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Chevy Trains First Responders to Handle EV Crashes

Not wanting to leave anything to chance, American manufacturer Chevrolet announced today that, in partnership with OnStar and the National Fire Protection Association (NFPA), will begin a series of training courses for first responders to an EV crash scene.

Chevy and OnStar will develop safety resources, web-based training materials and vehicle extrication video instructions for first responders, while NFPA will be developing training and course curriculum to make sure first responders know how to respond to crashes involving EVs.

The announcement was made during the International Association of Fire Chiefs (IAFC) Fire-Rescue International Conference in Chicago on Thursday. At the event, Chevrolet and OnStar hosted a three-hour training session demonstrating how an extraction from a Chevrolet Volt should be done.

“With the Chevrolet Volt and other electric vehicles about to hit the streets, it is important to know that first responders are trained and ready to respond,” said Andrew Klock, NFPA’s senior project manager for the initiative.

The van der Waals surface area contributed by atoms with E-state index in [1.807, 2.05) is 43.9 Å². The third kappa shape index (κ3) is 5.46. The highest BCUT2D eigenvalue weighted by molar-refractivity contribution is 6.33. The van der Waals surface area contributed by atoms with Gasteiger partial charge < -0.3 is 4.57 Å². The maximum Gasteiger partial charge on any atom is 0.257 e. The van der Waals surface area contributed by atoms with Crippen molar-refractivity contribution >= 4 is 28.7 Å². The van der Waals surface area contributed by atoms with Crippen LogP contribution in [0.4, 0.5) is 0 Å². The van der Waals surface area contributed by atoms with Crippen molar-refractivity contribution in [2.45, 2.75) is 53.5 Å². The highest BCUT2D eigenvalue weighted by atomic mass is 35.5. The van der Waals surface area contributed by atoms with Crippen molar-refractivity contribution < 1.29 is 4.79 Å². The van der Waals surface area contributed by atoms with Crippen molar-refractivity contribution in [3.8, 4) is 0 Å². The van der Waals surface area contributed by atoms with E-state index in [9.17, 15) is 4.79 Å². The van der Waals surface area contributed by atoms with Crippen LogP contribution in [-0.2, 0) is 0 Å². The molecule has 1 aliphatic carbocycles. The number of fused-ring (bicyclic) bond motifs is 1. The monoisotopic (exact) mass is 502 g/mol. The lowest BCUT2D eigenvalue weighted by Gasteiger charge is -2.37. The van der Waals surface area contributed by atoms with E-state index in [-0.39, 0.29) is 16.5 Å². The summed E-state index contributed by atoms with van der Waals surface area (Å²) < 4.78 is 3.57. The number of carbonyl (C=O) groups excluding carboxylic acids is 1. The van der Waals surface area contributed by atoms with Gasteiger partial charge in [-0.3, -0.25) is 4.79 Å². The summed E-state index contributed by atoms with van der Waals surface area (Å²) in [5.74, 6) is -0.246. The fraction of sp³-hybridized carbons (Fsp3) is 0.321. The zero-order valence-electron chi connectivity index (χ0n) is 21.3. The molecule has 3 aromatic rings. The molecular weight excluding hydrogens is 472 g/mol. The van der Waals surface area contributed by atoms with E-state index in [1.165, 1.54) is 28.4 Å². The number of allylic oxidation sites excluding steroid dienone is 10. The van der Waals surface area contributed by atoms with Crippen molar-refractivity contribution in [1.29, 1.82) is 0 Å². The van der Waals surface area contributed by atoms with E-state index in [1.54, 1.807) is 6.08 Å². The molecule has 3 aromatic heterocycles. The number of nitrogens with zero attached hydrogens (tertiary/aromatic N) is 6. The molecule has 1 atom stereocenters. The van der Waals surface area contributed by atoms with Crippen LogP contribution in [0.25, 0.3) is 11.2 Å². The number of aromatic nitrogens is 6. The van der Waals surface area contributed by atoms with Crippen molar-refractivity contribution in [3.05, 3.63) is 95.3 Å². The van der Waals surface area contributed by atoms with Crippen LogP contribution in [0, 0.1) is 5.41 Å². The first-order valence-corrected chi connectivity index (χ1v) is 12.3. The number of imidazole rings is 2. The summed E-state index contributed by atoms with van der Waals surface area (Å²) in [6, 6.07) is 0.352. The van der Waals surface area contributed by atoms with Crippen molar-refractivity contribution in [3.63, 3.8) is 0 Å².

First responders have a long history of successfully adapting their response to new automotive technologies in order to protect the public as well as themselves.”

This is the first time a manufacturer thinks of training first responders how to cope with an accident involving electric vehicles. Trainings will begin being available in the first part of 2011.

Although at first glance it would appear there are no differences between an intervention on a regular car and one on electric vehicles, the fact that the cars are packed with electronics and batteries not enough tested in impacts may pose unexpected challenges for first responders.

 
 
 
 
 

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